Necrotizing Enterocolitis

Necrotizing enterocolitis (NEC) is a serious intestinal illness in babies that results in the death of intestinal tissues. NEC can lead to holes or areas of narrowing (strictures) in the intestines and is a cause of short bowel syndrome (SBS). In SBS, a child lacks enough small intestine to absorb all the nutrition their growing body needs.

What causes necrotizing enterocolitis?

The cause of necrotizing enterocolitis (NEC) is unknown. Premature babies or sick newborns are at the greatest risk for NEC, which occurs in about 10 percent of babies weighing less than 3 pounds, 5 ounces.

How is necrotizing enterocolitis diagnosed?

Your doctor will examine your baby for the following symptoms:

  • abdominal distention (bloating or swelling)
  • feedings that stay in the stomach
  • bile-colored (green) fluid in stomach
  • bloody bowel movements
  • signs of infection such as apnea (stopping breathing), low heart rate, and lethargy (sluggishness)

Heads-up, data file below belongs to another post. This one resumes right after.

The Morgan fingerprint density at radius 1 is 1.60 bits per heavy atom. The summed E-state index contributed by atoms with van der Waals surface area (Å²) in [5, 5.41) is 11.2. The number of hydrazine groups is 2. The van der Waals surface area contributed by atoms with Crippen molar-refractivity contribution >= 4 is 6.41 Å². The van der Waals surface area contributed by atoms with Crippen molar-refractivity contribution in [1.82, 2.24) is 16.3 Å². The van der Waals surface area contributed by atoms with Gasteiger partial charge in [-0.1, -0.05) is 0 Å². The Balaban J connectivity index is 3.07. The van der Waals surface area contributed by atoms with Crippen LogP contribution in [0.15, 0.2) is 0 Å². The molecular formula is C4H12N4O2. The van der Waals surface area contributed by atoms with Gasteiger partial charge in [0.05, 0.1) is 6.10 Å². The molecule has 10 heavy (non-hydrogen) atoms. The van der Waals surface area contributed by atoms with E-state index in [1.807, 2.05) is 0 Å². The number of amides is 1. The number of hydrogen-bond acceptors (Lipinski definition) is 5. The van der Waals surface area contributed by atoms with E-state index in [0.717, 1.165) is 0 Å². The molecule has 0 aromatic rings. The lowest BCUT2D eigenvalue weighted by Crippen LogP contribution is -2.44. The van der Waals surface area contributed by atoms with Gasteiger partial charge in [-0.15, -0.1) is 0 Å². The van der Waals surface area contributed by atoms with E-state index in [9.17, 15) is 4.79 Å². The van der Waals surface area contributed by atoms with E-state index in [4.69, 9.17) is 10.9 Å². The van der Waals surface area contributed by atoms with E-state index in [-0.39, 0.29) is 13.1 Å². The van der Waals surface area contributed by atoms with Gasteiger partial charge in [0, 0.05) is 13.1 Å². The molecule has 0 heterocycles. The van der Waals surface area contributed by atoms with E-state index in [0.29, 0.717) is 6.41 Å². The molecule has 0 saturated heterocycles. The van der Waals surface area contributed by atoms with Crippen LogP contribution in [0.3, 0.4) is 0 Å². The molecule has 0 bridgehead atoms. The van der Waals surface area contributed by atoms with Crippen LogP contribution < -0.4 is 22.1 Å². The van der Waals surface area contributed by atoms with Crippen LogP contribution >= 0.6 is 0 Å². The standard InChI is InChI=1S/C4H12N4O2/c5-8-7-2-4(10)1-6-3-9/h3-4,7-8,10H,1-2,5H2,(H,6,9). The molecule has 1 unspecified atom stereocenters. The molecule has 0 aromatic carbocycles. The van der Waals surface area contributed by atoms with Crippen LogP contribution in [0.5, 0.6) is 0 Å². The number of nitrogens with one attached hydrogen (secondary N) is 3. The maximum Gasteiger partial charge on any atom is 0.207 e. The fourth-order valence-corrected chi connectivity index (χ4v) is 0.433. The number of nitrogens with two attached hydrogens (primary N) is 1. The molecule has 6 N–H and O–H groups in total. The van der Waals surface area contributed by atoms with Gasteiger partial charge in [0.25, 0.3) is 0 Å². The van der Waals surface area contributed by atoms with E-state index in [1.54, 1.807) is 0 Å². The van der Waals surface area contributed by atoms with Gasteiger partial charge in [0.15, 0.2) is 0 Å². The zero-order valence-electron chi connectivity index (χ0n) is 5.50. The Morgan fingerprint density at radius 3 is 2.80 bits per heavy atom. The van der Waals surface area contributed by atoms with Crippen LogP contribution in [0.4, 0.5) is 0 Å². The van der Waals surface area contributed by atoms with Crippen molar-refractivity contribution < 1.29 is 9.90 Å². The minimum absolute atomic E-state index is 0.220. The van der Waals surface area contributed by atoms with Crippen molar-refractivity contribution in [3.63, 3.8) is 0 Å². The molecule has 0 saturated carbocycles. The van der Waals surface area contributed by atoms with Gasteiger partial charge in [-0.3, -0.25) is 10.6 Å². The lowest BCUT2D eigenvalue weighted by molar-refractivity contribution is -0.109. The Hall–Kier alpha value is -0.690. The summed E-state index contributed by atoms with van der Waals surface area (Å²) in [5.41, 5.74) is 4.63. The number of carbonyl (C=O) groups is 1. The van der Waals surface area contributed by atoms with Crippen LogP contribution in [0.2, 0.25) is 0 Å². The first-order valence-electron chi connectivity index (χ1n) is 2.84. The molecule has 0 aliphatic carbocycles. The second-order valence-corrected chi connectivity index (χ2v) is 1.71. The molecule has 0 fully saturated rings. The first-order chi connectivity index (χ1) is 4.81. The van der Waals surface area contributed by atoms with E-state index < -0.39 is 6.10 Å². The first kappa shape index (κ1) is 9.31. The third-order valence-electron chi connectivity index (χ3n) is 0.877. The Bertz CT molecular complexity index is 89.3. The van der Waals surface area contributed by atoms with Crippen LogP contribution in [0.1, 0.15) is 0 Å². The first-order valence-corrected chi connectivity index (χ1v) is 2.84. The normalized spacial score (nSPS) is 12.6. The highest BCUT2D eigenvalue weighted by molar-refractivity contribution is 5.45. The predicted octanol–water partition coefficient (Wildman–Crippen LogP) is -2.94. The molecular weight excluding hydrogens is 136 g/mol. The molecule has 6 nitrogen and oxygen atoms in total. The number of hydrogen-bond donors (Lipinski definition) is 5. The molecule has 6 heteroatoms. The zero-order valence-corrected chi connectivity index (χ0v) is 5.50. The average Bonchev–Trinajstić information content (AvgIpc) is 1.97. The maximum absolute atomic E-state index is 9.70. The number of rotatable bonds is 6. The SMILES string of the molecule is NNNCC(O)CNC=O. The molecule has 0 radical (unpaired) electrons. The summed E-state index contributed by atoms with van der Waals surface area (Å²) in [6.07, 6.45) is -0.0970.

We may then suggest an x-ray to look for air in the intestines or the large veins of the liver. In some cases, your doctor may insert a needle into your baby's abdominal cavity to look for intestinal fluid, which is often a sign of NEC.

How is necrotizing enterocolitis treated?

Treatment for NEC may include the following:

  • stopping feedings
  • inserting a nasogastric (NG) tube (nose into stomach) to keep the stomach empty
  • intravenous fluids (IV) for nutrition and fluid replacement
  • antibiotics for infection
  • frequent x-rays to monitor the progress of the disease
  • extra oxygen or mechanically assisted breathing
  • isolation procedures (such as protective gowns and gloves) to keep any infection from spreading

In more severe cases, babies with NEC may require:

  • surgery to remove diseased intestine or bowel
  • connecting part of the intestine or bowel to an ostomy (opening on the abdomen)  

How we care for necrotizing enterocolitis

At Boston Children's Hospital, we treat children with NEC in our Center for Advanced Intestinal Rehabilitation (CAIR), which includes a team of experts with decades of experience in caring for children with intestinal problems and their families. Our specialists include:

  • physicians trained in surgery, gastroenterology, and nutrition
  • registered dieticians
  • nurse practitioners
  • nurses
  • pharmacist
  • social worker